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Main() of C# should not be public? RRS feed

  • Question

  • On Main() and Command Line Arguments (C# Programming Guide) , there is a statement:

    It (the Main method) is declared inside a class or struct. It must be static and it should not be public. (In the example above it receives the default access of private.)

    In contrast, the main method of Java MUST be public. Could anybody explain why the Main method of C# should not be public?

    Thanks.

    Sunday, November 4, 2007 9:34 AM

Answers

  • Due to the way the .NET runtime invokes the Main method, it is able to bypass the access visibility of the Main method.  By not declaring it public, you improve encapsulation, the OOP principle that essentially you should restrict access to members as much as feasible.

     

    Note that nothing bad is likely to happen if you instead decide to declare Main public.

    Sunday, November 4, 2007 3:12 PM
  • Thanks for your reply.

    Actually, even though the C# Programming Guide says that the Main method should not be public, public static void Main is very common and can be found in the C# Language Specification.

    Sunday, November 4, 2007 4:08 PM
  • I wasn't aware of the change in the visibility recommendation of Main. But it makes sense to me somewhat, to restrict it. If you don't really intend on letting Main() be directly callable by an outsider, but only by the CLR itself, then you wouldn't want to make it publically visible, or an outsider could invoke it (unless they don't even have access to your class, such as if the class itself is not public).

     

    Monday, November 5, 2007 3:10 PM
  • It's been the same for C# 1.0, 1.1 and 2.0. The Main( ) entry point function can be declared as private or public. It is preferred to declare it as private to "enforce encapsulation". What does this mean? In other words, it prevents other .NET assemblies from directly calling your Main( ) function to start you application. The .NET framework must start it.

     

    Main( ) FUN FACT: You can define several Main( ) functions in different classes of your .NET project, so long as you specify which class holds the "golden" Main( ) function when you compile it. You typically do this for different types of builds. Just specify it in your project's properties or as a passed in command line option. 

     

    Main( ) FUN FACT: VB.NET does not allow you to define Main( ) as Private. It must be Public.

     

    Good luck!

    Tuesday, November 6, 2007 10:53 PM

All replies

  • Due to the way the .NET runtime invokes the Main method, it is able to bypass the access visibility of the Main method.  By not declaring it public, you improve encapsulation, the OOP principle that essentially you should restrict access to members as much as feasible.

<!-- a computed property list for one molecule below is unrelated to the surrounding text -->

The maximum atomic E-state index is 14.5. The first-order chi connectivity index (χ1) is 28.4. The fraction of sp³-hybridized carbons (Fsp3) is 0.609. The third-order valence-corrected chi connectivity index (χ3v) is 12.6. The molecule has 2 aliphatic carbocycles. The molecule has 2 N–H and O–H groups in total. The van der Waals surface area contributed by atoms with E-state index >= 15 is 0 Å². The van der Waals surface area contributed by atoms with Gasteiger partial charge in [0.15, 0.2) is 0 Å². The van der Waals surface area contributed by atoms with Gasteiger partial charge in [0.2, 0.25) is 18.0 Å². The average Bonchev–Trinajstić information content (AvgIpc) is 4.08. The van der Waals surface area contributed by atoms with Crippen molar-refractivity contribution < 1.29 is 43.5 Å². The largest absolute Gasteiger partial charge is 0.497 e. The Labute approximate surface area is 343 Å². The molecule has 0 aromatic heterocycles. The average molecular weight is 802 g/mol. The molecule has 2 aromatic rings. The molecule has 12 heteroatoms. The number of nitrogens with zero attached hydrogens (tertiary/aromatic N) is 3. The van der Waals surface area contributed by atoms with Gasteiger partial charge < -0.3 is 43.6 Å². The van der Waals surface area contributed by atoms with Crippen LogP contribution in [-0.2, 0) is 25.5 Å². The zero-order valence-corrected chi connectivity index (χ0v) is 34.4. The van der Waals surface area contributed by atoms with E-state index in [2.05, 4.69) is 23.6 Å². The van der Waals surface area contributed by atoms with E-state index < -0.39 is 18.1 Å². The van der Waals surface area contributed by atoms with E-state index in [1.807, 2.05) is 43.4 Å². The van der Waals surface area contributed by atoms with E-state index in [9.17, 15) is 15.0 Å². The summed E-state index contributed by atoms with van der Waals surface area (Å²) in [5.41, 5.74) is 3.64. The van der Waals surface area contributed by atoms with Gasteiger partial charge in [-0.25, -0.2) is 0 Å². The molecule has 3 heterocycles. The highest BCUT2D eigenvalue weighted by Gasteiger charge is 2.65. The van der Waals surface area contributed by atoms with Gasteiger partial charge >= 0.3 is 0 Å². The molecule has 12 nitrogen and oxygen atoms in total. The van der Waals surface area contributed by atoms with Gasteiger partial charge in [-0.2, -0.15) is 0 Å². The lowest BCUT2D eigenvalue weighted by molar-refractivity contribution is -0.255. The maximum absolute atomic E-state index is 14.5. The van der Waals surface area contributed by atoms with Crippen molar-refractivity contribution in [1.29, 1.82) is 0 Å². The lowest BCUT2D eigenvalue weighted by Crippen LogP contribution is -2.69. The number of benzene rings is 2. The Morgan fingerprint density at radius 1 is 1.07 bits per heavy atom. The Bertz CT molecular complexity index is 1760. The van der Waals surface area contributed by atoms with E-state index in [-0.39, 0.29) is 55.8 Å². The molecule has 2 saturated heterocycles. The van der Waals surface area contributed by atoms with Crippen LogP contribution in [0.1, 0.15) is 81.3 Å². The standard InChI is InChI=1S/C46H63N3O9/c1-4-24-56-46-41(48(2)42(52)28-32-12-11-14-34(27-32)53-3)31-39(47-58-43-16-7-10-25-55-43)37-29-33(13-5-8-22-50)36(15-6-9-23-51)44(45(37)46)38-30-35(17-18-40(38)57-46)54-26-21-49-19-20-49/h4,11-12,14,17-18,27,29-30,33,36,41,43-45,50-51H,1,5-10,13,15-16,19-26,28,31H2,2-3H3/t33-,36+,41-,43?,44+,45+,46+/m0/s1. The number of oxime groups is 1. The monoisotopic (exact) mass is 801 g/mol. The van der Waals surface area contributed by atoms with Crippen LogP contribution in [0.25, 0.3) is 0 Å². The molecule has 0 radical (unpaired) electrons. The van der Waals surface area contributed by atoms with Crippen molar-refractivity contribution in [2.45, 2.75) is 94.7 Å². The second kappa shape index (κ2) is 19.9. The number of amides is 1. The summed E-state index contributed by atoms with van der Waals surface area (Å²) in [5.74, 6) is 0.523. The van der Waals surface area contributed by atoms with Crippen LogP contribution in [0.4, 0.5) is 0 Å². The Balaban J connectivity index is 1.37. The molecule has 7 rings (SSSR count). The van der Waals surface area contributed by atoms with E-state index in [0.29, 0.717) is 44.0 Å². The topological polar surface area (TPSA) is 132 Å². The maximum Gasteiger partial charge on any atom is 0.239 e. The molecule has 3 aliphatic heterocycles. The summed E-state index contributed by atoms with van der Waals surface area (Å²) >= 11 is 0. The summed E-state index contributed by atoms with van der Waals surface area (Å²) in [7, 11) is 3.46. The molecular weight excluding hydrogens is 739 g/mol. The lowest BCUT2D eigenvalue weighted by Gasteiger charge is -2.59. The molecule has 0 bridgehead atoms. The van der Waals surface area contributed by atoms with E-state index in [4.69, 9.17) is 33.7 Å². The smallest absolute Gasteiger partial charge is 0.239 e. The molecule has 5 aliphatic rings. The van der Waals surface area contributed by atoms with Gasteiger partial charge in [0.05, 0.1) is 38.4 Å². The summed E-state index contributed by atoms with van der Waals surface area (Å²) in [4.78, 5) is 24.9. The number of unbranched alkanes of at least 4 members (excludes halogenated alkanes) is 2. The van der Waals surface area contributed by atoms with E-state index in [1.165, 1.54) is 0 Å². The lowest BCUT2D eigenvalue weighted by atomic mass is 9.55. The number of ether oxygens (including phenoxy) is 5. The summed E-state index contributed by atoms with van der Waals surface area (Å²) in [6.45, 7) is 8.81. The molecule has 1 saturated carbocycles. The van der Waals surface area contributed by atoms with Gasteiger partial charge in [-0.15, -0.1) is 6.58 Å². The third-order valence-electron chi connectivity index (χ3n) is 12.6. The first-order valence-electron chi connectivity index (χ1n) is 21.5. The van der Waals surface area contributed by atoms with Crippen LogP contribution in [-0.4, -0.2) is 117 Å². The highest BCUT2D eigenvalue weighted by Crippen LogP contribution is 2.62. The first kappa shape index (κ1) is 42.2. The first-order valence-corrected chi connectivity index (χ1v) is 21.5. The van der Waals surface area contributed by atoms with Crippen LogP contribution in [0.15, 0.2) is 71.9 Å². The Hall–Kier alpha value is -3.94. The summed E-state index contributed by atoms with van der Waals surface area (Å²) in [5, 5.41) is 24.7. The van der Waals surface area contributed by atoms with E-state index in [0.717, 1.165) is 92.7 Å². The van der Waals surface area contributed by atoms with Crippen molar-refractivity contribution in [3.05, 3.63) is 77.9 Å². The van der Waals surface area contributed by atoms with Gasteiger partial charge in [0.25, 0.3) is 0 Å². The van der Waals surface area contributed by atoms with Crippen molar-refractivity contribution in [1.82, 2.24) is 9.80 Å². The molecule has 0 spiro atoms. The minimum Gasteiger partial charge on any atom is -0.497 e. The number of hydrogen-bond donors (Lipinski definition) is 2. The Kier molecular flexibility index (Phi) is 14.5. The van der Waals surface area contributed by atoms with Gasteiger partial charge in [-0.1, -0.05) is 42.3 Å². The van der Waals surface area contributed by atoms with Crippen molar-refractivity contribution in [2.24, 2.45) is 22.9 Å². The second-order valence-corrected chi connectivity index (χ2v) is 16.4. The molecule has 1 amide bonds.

Note that nothing bad is likely to happen if you instead decide to declare Main public.

    Sunday, November 4, 2007 3:12 PM
  • Thanks for your reply.

    Actually, even though the C# Programming Guide says that the Main method should not be public, public static void Main is very common and can be found in the C# Language Specification.

    Sunday, November 4, 2007 4:08 PM
  • Ah... I have found the following statement on http://msdn2.microsoft.com/en-us/library/aa309381(VS.71).aspx:

     

    In Visual C#, all code must be contained in methods of a class. So, to house the entry-point code, you must first create a class. (The name of the class does not matter here). Next, you specify the entry point itself:

    public static void Main () {

    The compiler requires this to be called Main. The entry point must also be marked with both public and static. In addition, as with the Managed Extensions for C++ example, the entry point takes no arguments and does not return anything (although different signatures for more sophisticated programs are certainly possible).

     

    It seems that public is required in .NET Framework 1.x. Why has MUST been changed to SHOULD NOT since version 2?

    Sunday, November 4, 2007 4:43 PM
  • I wasn't aware of the change in the visibility recommendation of Main. But it makes sense to me somewhat, to restrict it. If you don't really intend on letting Main() be directly callable by an outsider, but only by the CLR itself, then you wouldn't want to make it publically visible, or an outsider could invoke it (unless they don't even have access to your class, such as if the class itself is not public).

     

    Monday, November 5, 2007 3:10 PM
  • It's been the same for C# 1.0, 1.1 and 2.0. The Main( ) entry point function can be declared as private or public. It is preferred to declare it as private to "enforce encapsulation". What does this mean? In other words, it prevents other .NET assemblies from directly calling your Main( ) function to start you application. The .NET framework must start it.

     

    Main( ) FUN FACT: You can define several Main( ) functions in different classes of your .NET project, so long as you specify which class holds the "golden" Main( ) function when you compile it. You typically do this for different types of builds. Just specify it in your project's properties or as a passed in command line option. 

     

    Main( ) FUN FACT: VB.NET does not allow you to define Main( ) as Private. It must be Public.

     

    Good luck!

    Tuesday, November 6, 2007 10:53 PM